Human rights groups file federal lawsuit for unaccompanied child wrongfully held in ICE detention

Winnfield, LA, February 26, 2024 – Earlier this month, Robert F. Kennedy Human Rights (RFKHR), the National Immigration Project (NIPNLG), and the American Civil Liberties Union of Louisiana (ACLU-LA) filed a federal lawsuit on behalf of a 17-year-old unaccompanied child, I.J., who has been unlawfully held for months in a Louisiana ICE detention facility for adults. The lawsuit details I.J.’s abysmal treatment at the hands of immigration officials and also highlights an alarming trend of Customs and Border Protection (CBP) agents coercing unaccompanied children into false confessions that they are over 18.

Abandoned by his parents as a young boy and forced to flee persecution in Ghana, I.J. arrived in the U.S. in May 2023 when he was 16. When I.J. provided documentation of his age to CBP agents, they threw it in the trash and threatened him with jail time unless he signed a false statement that he was over 18.

“I.J. arrived at the border alone and terrified,” said Anthony Enriquez, VP of U.S. Advocacy and Litigation at RFKHR. “Since then, he has been bullied and belittled, denied his rights as an unaccompanied child, and locked away for months inside a Louisiana immigration detention center notorious for a culture of abuse.”

Under U.S. law, the Department of Homeland Security (DHS) is required to transfer custody of unaccompanied children to the U.S. Department of Health and Human Services’ Office of Refugee Resettlement (ORR). ORR is then responsible for ensuring children are cared for in humanitarian shelters pending the outcome of immigration proceedings or reunification with a U.S.-resident sponsor. After lawyers intervened, I.J. was finally sent to an ORR shelter. But ICE re-arrested him after only a month, disregarding proper protocol and sending him back to an adult detention facility in Louisiana.

“CBP’s cruel treatment of I.J. is in direct violation of HHS and DHS policy,” said Matthew Vogel, Supervising Attorney at the National Immigration Project. “The government must follow its own guidelines and immediately release I.J. into a shelter for unaccompanied children.”

I.J.’s experience of coercion by CBP officials into signing a false confession that he was an adult is consistent with a broader and well-documented trend. From 2015 to 2020, the DHS Office for Civil Rights and Civil Liberties received more than 100 similar complaints, spurring a large-scale investigation into Customs and Border Protection practices.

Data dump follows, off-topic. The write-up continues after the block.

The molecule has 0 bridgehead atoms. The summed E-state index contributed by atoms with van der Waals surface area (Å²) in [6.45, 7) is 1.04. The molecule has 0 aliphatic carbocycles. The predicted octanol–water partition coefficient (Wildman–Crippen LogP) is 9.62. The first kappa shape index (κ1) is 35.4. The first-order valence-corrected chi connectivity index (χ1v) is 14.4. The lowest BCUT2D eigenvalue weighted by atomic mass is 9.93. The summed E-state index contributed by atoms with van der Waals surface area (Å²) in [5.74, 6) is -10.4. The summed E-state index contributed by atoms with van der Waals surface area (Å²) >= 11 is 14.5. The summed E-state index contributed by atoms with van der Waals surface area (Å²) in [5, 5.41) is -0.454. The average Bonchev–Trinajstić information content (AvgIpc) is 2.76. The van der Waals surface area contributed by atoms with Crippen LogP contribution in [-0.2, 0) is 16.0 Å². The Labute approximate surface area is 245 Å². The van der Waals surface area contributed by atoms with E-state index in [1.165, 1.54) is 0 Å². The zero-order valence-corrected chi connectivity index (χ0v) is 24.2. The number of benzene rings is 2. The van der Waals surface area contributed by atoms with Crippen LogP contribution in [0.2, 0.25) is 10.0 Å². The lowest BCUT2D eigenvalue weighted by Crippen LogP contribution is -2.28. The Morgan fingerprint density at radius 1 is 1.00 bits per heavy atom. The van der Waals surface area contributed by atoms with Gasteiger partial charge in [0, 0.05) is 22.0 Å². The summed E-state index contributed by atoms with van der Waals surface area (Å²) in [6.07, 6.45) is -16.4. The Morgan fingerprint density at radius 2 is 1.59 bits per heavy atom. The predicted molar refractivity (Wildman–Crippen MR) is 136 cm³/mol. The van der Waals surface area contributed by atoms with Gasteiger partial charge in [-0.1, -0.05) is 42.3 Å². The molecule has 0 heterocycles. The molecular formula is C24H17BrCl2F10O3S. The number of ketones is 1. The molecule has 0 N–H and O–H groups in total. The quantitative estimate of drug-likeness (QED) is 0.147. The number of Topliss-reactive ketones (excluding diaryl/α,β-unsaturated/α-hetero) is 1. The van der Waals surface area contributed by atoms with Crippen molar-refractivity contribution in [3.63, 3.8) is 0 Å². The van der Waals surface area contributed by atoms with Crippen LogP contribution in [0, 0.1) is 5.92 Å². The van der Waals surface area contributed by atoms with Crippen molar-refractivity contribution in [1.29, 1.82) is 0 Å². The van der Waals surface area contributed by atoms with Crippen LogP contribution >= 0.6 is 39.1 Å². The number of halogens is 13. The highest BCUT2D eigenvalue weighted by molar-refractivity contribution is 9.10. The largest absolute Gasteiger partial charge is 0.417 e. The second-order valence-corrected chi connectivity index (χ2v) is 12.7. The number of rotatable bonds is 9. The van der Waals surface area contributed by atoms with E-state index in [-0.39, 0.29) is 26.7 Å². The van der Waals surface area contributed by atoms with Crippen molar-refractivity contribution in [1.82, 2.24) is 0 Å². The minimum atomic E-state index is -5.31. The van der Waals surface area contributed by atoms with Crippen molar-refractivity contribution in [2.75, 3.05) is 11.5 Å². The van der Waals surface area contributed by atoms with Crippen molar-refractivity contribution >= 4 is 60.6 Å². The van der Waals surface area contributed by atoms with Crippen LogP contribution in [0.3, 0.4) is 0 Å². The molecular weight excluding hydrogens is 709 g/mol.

About Robert F. Kennedy Human Rights

We are a nonpartisan, not-for-profit organization that has worked to realize Robert F. Kennedy’s dream of a more just and peaceful world since 1968. In partnership with local activists, we advocate for key human rights issues—championing change makers and pursuing strategic litigation at home and around the world. And to ensure change that lasts, we foster a social-good approach to business and investment and educate millions of students about human rights and social justice.

About the National Immigration Project

The National Immigration Project (NIPNLG) is a membership organization of attorneys, advocates, and community members who are driven by the belief that all people should be treated with dignity, live freely, and flourish. We litigate, advocate, educate, and build bridges across movements to ensure that those most impacted by the immigration and criminal systems are uplifted and supported. Learn more at Follow NIPNLG on Facebook, Twitter, and Instagram at @NIPNLG.

About the ACLU of Louisiana

The ACLU of Louisiana leads the charge to protect the civil rights and liberties of Louisianians, especially those most marginalized and historically harmed. True to our founding during the civil rights movement, we are fearless in the face of intimidation and fight tirelessly to protect and empower Louisiana’s Black, Brown, Immigrant, and LGBTQ+ communities. We are part of a nationwide network of affiliates working in courts, legislatures, and communities in all 50 states, Puerto Rico, and Washington, D.C.


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